OLYMPUS DIGITAL CAMERA         Aged eleven, and for three years afterwards, I found that my English teachers would accept short stories in lieu of essays for homework assignments, and I can remember some of them still. One featured a meditation on infinite reflections in a barber-shop mirror, foreshadowing my interest in recursion, meta statements and paradoxes. Another, supposed to be an essay entitled “The Salad Bowl”, turned into an assassination thriller set in a botanical garden. They were the beginning.

The year after that, a different English teacher poured scorn on the idea of submitting science fiction instead of essays. Her discouragement might have been as important as the earlier encouragement. Sod her, in other words.

The realisation that I wanted to write professionally occurred while I was a physics undergraduate. That was painful, because when you write for publication it begins with rejection. Fifteen years later, of course, that becomes sheer joy, when publication happens.

In my case that was a short story called “Spring Rain”, published in 1992 in Interzone, then edited by David Pringle. That man started the career of a huge percentage of British writers. And we are very, very grateful.

What’s your opinion of the genre today, and where do you see your work fitting into it?

The genre… Ask most people whether they like science fiction, and their answer will be based on Dr. Who or Star Trek, or a movie based on a game. Elements of written SF bleed out into the greater cultural awareness, but the process is subliminal. From the outside, the genre is misunderstood, as it always has been.

I don’t think this matters. When John le Carré was asked about the changes made to his story for the Tinker, Tailor movie, he pointed out that most people don’t read. Insisting on some kind of purity is irrelevant.

As for judging the state of the genre as We True Readers perceive it… I’m too aware of the books I haven’t read, the authors whose works I’m unfamiliar with, to form a judgement or want to. I will say that it’s a mature genre, which offers different challenges to writers compared to something new.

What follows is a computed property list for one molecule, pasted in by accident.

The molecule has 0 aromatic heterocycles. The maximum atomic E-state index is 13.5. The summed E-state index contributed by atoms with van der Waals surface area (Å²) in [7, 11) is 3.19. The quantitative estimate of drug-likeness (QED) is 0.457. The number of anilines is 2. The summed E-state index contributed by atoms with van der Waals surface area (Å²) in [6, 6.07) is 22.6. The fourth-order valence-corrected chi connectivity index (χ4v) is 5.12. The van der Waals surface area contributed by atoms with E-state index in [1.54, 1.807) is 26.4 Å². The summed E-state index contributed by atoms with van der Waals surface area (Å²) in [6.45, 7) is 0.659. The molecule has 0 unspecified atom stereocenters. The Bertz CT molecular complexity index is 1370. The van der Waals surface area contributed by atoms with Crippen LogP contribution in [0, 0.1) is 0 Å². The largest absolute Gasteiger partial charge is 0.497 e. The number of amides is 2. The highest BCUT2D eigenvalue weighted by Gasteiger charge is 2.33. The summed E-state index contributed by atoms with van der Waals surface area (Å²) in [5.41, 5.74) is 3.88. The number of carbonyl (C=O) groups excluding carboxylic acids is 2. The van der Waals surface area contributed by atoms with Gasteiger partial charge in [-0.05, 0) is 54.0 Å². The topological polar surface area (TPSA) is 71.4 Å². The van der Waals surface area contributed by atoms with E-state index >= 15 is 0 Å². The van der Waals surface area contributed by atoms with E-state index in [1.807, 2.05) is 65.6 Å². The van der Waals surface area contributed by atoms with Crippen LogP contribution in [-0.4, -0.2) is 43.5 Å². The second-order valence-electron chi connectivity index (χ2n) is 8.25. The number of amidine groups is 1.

By that I mean, once there were the Three Big Names in our field. Now, no one could occupy a similar position. No space opera will ever have the impact of Foundation. Not unless someone breaks new ground to the extent that the genre itself is reborn.

As for my own work, that is seriously for other people to judge. I know that I’ve written each book to the best of my ability at that time. That’s all I can do. And of course, reading a book is a deeply personal experience, just like the writing.

Meaning and significance are decided subjectively and individually.

What other projects are you working on, and what do you have currently in the pipeline?

All I can say about the next book is that there will be one.

For most writers, and probably most people engaged on projects of great personal significance, public discussion of goals is the wrong way to go, while the optimum approach is to keep everything locked up in a mental pressure cooker. Keep pressurised until done.

That’s only a generalisation: Charlie Stross can discuss details of a new project in detail with his friends (it’s an honour to hear them), and people who know Larry Niven say that he’s the same. It works for them, clearly.